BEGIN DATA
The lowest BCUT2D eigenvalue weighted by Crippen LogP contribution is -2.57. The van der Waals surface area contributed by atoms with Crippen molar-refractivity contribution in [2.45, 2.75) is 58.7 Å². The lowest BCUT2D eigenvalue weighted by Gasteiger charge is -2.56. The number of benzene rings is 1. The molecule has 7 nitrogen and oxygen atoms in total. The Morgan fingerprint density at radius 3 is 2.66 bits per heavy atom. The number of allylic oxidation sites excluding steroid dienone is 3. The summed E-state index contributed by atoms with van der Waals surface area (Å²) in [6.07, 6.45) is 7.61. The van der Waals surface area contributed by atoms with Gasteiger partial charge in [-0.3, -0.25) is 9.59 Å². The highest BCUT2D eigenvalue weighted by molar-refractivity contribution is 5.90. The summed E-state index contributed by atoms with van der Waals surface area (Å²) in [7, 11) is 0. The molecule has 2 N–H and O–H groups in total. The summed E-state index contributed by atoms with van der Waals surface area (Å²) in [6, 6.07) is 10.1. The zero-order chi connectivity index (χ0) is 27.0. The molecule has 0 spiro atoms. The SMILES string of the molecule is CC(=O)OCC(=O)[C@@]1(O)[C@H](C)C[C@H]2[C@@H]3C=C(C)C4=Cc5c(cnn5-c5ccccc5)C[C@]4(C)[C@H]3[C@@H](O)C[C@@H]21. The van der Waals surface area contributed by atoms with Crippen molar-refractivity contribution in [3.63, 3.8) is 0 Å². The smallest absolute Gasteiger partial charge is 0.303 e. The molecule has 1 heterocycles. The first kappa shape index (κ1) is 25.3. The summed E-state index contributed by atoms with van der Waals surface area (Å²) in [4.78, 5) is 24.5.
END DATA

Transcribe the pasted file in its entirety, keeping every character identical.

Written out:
The lowest BCUT2D eigenvalue weighted by Crippen LogP contribution is -2.57. The van der Waals surface area contributed by atoms with Crippen molar-refractivity contribution in [2.45, 2.75) is 58.7 Å². The lowest BCUT2D eigenvalue weighted by Gasteiger charge is -2.56. The number of benzene rings is 1. The molecule has 7 nitrogen and oxygen atoms in total. The Morgan fingerprint density at radius 3 is 2.66 bits per heavy atom. The number of allylic oxidation sites excluding steroid dienone is 3. The summed E-state index contributed by atoms with van der Waals surface area (Å²) in [6.07, 6.45) is 7.61. The van der Waals surface area contributed by atoms with Gasteiger partial charge in [-0.3, -0.25) is 9.59 Å². The highest BCUT2D eigenvalue weighted by molar-refractivity contribution is 5.90. The summed E-state index contributed by atoms with van der Waals surface area (Å²) in [7, 11) is 0. The molecule has 2 N–H and O–H groups in total. The summed E-state index contributed by atoms with van der Waals surface area (Å²) in [6, 6.07) is 10.1. The zero-order chi connectivity index (χ0) is 27.0. The molecule has 0 spiro atoms. The SMILES string of the molecule is CC(=O)OCC(=O)[C@@]1(O)[C@H](C)C[C@H]2[C@@H]3C=C(C)C4=Cc5c(cnn5-c5ccccc5)C[C@]4(C)[C@H]3[C@@H](O)C[C@@H]21. The van der Waals surface area contributed by atoms with Crippen molar-refractivity contribution in [3.63, 3.8) is 0 Å². The smallest absolute Gasteiger partial charge is 0.303 e. The molecule has 1 heterocycles. The first kappa shape index (κ1) is 25.3. The summed E-state index contributed by atoms with van der Waals surface area (Å²) in [4.78, 5) is 24.5.